Paste-up, découpage or papier mâché glue

Do-it-yourself recipe for paste-up, découpage and papier mâché glue

The original recipe was kindly shared with me by the artist Barek, for paste-ups. Over time, I have modified the recipe a bit to hopefully make a stronger, more water resistant glue.

Save those squeezy tomato sauce bottles – you can mix batches of the glue which will last in the fridge for 1-2 weeks. Make sure you leave the bottles out for a bit to go back to room temperature and give them a good shake before application.

This recipe is great for paste-ups, papier mâché and découpage. Takes about an hour to cook up, and cool down enough to be useable.

When stored in the fridge, it lasts for about a fortnight. It’ll start to grow a green mould skin across the top after that.

The Recipe

1/4 cup flour

1/4 cup cornflour

4 and 3/4 cup water

1/2 cup sugar

1/2 cup PVA glue

  1. Boil 3 cups of the water.
  2. Mix all the flours and the rest of the water until the lumps are dissolved.
  3. Once the water has boiled, add the water/flour mix and stir for 3 minutes, keeping an eye on the mix continually to avoid foaming. This cooks the flour; you will notice that the mix tastes and smells less ‘flour-y’ as the cooking progresses.
  4. Remove from heat and stir in the sugar, one third at a time.
  5. Leave to cool, stirring periodically to avoid a skin forming.
  6. Stir in the PVA after the liquid cools down, making sure it is well mixed throughout.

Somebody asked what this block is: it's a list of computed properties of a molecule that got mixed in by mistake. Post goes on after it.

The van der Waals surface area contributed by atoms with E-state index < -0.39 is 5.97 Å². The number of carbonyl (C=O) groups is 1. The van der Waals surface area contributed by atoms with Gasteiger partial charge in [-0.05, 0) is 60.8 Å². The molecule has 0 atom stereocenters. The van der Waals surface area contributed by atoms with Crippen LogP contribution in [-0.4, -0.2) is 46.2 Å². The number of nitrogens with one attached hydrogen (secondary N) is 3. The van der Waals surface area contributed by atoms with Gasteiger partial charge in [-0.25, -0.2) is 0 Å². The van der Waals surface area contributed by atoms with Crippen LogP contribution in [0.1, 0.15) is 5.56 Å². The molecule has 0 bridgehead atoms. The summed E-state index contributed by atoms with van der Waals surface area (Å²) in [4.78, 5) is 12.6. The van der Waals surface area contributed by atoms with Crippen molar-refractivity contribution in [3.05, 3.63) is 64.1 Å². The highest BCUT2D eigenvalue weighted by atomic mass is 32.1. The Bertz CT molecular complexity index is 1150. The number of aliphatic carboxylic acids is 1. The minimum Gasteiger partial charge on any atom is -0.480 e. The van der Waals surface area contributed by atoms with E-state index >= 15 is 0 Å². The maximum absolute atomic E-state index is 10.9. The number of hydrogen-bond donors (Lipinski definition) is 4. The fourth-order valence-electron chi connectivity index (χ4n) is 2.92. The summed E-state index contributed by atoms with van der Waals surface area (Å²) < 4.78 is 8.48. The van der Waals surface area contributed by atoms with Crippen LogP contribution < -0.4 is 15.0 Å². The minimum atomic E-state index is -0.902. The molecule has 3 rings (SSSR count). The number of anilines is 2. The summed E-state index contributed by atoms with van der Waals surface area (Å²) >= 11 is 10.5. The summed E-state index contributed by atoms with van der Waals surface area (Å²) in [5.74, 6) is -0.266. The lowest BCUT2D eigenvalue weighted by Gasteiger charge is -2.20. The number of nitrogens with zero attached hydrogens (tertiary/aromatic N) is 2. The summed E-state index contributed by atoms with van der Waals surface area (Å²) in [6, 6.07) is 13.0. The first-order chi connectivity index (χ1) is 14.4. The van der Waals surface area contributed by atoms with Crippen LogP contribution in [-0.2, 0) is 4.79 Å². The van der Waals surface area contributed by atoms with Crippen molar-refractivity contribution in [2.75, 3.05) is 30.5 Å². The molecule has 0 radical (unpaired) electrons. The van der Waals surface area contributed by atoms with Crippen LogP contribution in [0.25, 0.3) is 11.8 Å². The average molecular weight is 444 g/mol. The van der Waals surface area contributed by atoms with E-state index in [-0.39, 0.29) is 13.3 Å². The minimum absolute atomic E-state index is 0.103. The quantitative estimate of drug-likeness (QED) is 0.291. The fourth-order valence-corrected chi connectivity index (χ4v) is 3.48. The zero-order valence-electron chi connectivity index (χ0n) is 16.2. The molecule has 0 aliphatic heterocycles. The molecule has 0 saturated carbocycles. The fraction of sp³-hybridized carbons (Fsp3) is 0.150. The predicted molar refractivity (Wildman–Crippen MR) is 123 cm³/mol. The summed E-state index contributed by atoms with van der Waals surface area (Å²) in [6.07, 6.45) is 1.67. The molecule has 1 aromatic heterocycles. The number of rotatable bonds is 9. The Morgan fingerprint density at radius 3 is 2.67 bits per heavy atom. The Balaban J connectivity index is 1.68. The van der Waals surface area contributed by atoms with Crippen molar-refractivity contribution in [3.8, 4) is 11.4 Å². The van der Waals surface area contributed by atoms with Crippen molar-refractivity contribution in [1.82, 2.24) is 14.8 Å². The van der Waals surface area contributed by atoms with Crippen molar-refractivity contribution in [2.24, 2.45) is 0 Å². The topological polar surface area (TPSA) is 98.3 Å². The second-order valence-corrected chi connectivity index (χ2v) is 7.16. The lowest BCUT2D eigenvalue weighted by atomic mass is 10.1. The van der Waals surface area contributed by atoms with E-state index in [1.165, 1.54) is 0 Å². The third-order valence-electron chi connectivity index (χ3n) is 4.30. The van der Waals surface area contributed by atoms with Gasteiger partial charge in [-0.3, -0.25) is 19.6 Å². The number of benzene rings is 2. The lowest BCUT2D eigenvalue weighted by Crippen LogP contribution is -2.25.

I’ve found it’s a good idea to label and date the batch too. Especially good if you have multiple batches going, or bottles of actual tomato sauce in your fridge.

Related articles:

Other tutorials on things you cannot eat!

How to perform a pectin test

How to crochet a pair of earmuffs (parts one, two and three)

How to cut and stitch a wrap from a blanket

Barek’s art and DIY aesthetic is a constant inspiration and encouragement. Find him here.

About kellymarietheartist

I am an artist who, up until recently, was living and exhibiting within Toowoomba and the greater Granite Belt district. I have since packed up and left Australia, and am currently living and working in England. My work engages the craft involved in handmaking within a contemporary art context. I am drawn to the physicality of repetitive textile processes, and this is transcribed though the tactile quality of my forms. In particular, processes such as crochet, sewing and rug making serve as a proxy for growth within my personal environment. Many of my works imitate situations in nature, and they form organically as I create each individual piece, each addition both a continuation and re-enforcement of its predecessors. I enjoy using recycled materials for many of my works. Using crochet and other textile techniques to do this is an important part of my work as it celebrates a tradition of craft that has historically been relegated to 'women's work', with all the negative connotations that entails.
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